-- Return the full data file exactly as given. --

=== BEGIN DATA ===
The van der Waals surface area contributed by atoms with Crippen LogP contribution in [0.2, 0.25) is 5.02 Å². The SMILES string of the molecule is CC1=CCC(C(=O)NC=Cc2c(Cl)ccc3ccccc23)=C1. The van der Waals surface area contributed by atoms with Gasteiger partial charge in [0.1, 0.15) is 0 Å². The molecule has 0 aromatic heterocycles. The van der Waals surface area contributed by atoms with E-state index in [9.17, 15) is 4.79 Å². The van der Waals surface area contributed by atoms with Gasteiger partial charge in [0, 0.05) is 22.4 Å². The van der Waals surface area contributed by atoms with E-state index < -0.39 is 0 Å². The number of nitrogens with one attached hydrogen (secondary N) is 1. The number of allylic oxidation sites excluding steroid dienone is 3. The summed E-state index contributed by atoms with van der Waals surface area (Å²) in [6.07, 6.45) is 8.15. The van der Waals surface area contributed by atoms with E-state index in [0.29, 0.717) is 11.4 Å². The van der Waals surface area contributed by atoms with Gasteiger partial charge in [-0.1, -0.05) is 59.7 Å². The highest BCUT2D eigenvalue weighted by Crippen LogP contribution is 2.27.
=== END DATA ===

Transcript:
The van der Waals surface area contributed by atoms with Crippen LogP contribution in [0.2, 0.25) is 5.02 Å². The SMILES string of the molecule is CC1=CCC(C(=O)NC=Cc2c(Cl)ccc3ccccc23)=C1. The van der Waals surface area contributed by atoms with Gasteiger partial charge in [0.1, 0.15) is 0 Å². The molecule has 0 aromatic heterocycles. The van der Waals surface area contributed by atoms with E-state index in [9.17, 15) is 4.79 Å². The van der Waals surface area contributed by atoms with Gasteiger partial charge in [0, 0.05) is 22.4 Å². The van der Waals surface area contributed by atoms with E-state index < -0.39 is 0 Å². The number of nitrogens with one attached hydrogen (secondary N) is 1. The number of allylic oxidation sites excluding steroid dienone is 3. The summed E-state index contributed by atoms with van der Waals surface area (Å²) in [6.07, 6.45) is 8.15. The van der Waals surface area contributed by atoms with E-state index in [0.29, 0.717) is 11.4 Å². The van der Waals surface area contributed by atoms with Gasteiger partial charge in [-0.1, -0.05) is 59.7 Å². The highest BCUT2D eigenvalue weighted by Crippen LogP contribution is 2.27.